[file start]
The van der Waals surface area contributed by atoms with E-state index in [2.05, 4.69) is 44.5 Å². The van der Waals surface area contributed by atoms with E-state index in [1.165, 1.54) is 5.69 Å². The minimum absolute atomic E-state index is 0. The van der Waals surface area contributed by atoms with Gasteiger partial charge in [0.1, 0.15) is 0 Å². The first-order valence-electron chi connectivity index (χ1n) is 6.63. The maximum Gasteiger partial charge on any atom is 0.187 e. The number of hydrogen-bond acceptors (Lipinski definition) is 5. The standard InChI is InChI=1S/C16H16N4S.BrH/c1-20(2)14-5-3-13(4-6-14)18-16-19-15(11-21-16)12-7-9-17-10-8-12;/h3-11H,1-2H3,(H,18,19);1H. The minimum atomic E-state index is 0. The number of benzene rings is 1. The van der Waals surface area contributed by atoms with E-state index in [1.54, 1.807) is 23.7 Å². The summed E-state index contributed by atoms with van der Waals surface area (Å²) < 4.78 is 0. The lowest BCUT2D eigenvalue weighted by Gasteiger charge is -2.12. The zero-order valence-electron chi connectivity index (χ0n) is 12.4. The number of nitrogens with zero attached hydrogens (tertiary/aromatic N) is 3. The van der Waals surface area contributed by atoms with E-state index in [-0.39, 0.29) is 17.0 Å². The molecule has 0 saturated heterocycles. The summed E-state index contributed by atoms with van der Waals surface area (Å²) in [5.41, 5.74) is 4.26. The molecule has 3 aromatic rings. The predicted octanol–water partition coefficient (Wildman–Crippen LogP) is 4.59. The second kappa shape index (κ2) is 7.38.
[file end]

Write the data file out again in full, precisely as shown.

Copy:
The van der Waals surface area contributed by atoms with E-state index in [2.05, 4.69) is 44.5 Å². The van der Waals surface area contributed by atoms with E-state index in [1.165, 1.54) is 5.69 Å². The minimum absolute atomic E-state index is 0. The van der Waals surface area contributed by atoms with Gasteiger partial charge in [0.1, 0.15) is 0 Å². The first-order valence-electron chi connectivity index (χ1n) is 6.63. The maximum Gasteiger partial charge on any atom is 0.187 e. The number of hydrogen-bond acceptors (Lipinski definition) is 5. The standard InChI is InChI=1S/C16H16N4S.BrH/c1-20(2)14-5-3-13(4-6-14)18-16-19-15(11-21-16)12-7-9-17-10-8-12;/h3-11H,1-2H3,(H,18,19);1H. The minimum atomic E-state index is 0. The number of benzene rings is 1. The van der Waals surface area contributed by atoms with E-state index in [1.54, 1.807) is 23.7 Å². The summed E-state index contributed by atoms with van der Waals surface area (Å²) < 4.78 is 0. The lowest BCUT2D eigenvalue weighted by Gasteiger charge is -2.12. The zero-order valence-electron chi connectivity index (χ0n) is 12.4. The number of nitrogens with zero attached hydrogens (tertiary/aromatic N) is 3. The van der Waals surface area contributed by atoms with E-state index in [-0.39, 0.29) is 17.0 Å². The molecule has 0 saturated heterocycles. The summed E-state index contributed by atoms with van der Waals surface area (Å²) in [5.41, 5.74) is 4.26. The molecule has 3 aromatic rings. The predicted octanol–water partition coefficient (Wildman–Crippen LogP) is 4.59. The second kappa shape index (κ2) is 7.38.